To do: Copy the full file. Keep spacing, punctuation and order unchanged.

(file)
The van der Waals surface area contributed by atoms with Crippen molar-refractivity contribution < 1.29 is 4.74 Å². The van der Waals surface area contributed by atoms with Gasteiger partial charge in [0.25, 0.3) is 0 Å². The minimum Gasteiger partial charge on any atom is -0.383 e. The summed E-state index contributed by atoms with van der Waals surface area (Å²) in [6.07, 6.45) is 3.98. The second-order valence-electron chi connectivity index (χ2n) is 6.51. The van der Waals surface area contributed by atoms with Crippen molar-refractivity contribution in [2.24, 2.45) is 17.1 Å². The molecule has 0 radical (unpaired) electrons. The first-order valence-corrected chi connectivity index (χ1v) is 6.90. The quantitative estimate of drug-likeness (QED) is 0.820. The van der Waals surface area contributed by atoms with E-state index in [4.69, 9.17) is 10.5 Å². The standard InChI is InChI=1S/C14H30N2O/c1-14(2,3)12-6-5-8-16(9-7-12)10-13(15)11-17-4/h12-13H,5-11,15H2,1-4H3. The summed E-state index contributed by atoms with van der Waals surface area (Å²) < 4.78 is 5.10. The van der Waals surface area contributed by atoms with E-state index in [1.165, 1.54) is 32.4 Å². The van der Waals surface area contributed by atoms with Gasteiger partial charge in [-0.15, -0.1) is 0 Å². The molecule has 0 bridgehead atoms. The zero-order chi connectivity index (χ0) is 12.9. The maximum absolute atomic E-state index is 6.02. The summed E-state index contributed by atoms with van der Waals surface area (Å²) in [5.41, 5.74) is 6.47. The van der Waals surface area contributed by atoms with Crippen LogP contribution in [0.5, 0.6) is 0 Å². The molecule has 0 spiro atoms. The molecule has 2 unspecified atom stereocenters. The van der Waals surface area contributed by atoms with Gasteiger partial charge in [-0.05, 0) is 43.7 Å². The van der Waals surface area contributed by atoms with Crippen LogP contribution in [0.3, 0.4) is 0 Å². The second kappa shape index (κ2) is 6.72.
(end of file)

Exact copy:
The van der Waals surface area contributed by atoms with Crippen molar-refractivity contribution < 1.29 is 4.74 Å². The van der Waals surface area contributed by atoms with Gasteiger partial charge in [0.25, 0.3) is 0 Å². The minimum Gasteiger partial charge on any atom is -0.383 e. The summed E-state index contributed by atoms with van der Waals surface area (Å²) in [6.07, 6.45) is 3.98. The second-order valence-electron chi connectivity index (χ2n) is 6.51. The van der Waals surface area contributed by atoms with Crippen molar-refractivity contribution in [2.24, 2.45) is 17.1 Å². The molecule has 0 radical (unpaired) electrons. The first-order valence-corrected chi connectivity index (χ1v) is 6.90. The quantitative estimate of drug-likeness (QED) is 0.820. The van der Waals surface area contributed by atoms with E-state index in [4.69, 9.17) is 10.5 Å². The standard InChI is InChI=1S/C14H30N2O/c1-14(2,3)12-6-5-8-16(9-7-12)10-13(15)11-17-4/h12-13H,5-11,15H2,1-4H3. The summed E-state index contributed by atoms with van der Waals surface area (Å²) < 4.78 is 5.10. The van der Waals surface area contributed by atoms with E-state index in [1.165, 1.54) is 32.4 Å². The van der Waals surface area contributed by atoms with Gasteiger partial charge in [-0.15, -0.1) is 0 Å². The molecule has 0 bridgehead atoms. The zero-order chi connectivity index (χ0) is 12.9. The maximum absolute atomic E-state index is 6.02. The summed E-state index contributed by atoms with van der Waals surface area (Å²) in [5.41, 5.74) is 6.47. The van der Waals surface area contributed by atoms with Crippen LogP contribution in [0.5, 0.6) is 0 Å². The molecule has 0 spiro atoms. The molecule has 2 unspecified atom stereocenters. The van der Waals surface area contributed by atoms with Gasteiger partial charge in [-0.05, 0) is 43.7 Å². The van der Waals surface area contributed by atoms with Crippen LogP contribution in [0.3, 0.4) is 0 Å². The second kappa shape index (κ2) is 6.72.